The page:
How to Read the
Rose Windows in Italian Churches
I’m not particularly interested in churches, but I like details with a story to tell like Italy’s circular rose windows.
Circular openings such as the oculus of the Pantheon have been a common trait of Italian church architecture from Roman times. And from the 8th century their popularity increased, either as decorative recesses or as wheel windows. Some of them were glazed with alabaster or stained glass mosaics,some displayed an intricate marble screenwork. As always their design and motifs tell something about their age and history.
Aging Rules of thumb
Being no expert, I can’t tell the difference between “Romanesque”, “Gothic”, “Renaissance” and “Baroque” rose windows, but I know that the simplest wheel windows are generally the oldest with a history dating about a thousand years back in time. They were followed by pierced windows, where linear spokes and mullions were replaced by traceries that gradually developed into more and more flamboyant flower petals with a rich design, multiple parts and kaleidoscopic mosaics.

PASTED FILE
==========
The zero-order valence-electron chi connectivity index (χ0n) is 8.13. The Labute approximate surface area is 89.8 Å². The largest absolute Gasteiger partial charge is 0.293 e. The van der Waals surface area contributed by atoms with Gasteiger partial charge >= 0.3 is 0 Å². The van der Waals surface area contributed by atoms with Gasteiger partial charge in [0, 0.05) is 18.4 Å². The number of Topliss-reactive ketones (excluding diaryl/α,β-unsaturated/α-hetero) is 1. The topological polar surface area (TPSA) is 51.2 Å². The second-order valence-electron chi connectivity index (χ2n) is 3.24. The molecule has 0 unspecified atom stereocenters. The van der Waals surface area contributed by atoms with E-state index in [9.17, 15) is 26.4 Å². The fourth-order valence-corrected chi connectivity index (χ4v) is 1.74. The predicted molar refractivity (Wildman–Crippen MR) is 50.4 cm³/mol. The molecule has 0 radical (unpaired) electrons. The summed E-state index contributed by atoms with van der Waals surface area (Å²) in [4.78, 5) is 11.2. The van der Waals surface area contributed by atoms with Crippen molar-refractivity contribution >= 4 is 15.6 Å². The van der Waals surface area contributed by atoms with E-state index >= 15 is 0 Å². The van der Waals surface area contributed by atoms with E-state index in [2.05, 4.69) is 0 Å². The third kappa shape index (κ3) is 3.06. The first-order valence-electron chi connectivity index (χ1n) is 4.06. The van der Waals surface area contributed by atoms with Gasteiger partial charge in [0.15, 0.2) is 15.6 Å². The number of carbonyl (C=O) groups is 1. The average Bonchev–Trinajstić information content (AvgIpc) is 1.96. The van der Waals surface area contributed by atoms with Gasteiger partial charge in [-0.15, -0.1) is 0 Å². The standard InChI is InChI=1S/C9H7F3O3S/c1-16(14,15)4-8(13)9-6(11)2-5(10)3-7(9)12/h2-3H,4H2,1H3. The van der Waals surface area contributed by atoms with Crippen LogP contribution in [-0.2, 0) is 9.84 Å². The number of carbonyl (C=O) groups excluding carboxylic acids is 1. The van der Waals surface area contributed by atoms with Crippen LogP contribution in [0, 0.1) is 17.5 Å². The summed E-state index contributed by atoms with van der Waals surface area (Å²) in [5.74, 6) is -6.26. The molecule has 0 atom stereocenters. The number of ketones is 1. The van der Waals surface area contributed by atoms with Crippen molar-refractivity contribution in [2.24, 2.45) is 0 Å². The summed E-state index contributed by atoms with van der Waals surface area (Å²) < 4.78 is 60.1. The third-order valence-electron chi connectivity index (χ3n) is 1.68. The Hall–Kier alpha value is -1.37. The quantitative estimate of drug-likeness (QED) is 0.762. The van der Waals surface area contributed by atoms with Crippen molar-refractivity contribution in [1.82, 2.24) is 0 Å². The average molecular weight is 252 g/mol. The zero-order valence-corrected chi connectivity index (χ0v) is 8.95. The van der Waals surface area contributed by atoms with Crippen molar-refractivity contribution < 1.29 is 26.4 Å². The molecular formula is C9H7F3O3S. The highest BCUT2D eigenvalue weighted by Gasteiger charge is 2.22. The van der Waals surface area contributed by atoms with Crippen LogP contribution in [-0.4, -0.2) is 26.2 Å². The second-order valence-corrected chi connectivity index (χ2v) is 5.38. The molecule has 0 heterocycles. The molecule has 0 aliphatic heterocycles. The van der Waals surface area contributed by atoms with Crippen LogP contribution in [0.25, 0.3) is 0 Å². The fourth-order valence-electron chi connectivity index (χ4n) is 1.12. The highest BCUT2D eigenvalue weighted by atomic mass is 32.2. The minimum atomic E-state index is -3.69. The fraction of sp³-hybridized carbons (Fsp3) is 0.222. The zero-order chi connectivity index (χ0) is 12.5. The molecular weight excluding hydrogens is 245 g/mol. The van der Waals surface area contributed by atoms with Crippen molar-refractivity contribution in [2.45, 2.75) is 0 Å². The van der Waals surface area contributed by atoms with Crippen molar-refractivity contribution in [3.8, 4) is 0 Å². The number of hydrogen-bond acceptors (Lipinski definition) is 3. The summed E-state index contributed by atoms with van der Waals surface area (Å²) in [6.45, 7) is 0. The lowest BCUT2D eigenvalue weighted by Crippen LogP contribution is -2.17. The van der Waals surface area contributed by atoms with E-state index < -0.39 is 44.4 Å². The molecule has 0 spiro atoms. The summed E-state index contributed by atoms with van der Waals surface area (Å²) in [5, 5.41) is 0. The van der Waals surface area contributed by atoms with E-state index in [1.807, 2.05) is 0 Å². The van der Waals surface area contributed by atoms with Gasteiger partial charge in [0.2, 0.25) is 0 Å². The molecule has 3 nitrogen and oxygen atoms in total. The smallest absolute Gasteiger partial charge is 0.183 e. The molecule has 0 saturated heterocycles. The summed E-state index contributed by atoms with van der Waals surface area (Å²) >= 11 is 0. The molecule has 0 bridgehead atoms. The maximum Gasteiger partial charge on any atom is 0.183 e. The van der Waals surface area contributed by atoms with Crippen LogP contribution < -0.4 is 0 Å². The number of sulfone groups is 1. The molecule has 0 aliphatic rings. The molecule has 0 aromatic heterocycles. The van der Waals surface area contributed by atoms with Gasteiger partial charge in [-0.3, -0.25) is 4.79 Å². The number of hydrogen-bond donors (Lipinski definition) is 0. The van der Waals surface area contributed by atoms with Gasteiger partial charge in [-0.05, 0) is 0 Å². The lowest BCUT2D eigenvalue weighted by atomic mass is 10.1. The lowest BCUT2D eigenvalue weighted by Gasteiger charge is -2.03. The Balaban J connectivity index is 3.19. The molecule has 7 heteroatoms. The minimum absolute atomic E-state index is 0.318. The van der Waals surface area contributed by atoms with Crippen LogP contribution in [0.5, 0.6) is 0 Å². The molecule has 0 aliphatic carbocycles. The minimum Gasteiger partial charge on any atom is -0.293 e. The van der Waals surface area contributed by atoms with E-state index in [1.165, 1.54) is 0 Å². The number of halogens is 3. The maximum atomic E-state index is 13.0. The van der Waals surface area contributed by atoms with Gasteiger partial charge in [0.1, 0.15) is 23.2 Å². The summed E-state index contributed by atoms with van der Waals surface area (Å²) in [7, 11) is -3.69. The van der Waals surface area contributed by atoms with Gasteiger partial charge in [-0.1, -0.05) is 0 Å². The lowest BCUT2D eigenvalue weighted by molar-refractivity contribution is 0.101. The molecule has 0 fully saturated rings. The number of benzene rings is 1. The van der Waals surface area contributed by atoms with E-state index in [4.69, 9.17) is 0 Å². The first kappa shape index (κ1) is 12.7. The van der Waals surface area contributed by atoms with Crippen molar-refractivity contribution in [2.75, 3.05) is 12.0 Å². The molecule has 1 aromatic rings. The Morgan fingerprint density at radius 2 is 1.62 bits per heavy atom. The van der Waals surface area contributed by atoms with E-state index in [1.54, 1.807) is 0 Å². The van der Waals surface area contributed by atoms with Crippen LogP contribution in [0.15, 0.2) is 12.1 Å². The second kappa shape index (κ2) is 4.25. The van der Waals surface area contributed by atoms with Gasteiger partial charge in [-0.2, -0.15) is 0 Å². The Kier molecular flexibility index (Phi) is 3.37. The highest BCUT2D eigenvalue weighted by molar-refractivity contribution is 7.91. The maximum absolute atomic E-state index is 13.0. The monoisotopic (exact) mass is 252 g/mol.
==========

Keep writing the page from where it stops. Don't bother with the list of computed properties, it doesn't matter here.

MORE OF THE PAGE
In the 15th century, simplicity came back in fashion, later to be surrounded by very ornate Baroque carvings in the 17th and early 18th centuries.
As regards the narrative, there’s general consent that circular windows over the west door of a church should depict the Last Judgement with Christ sitting in the centre of light with the symbols of the four Evangelists around him either in stonework or stained glass mosaics. Windows in the transept are commonly associated with the Virgin Mary.
The carved ornamentation, screens and perhaps the rose windows in general are believed to have come to Europe from the Middle East with the crusades. This may also explain the Islamic style patterns you can find in many Puglian church carvings.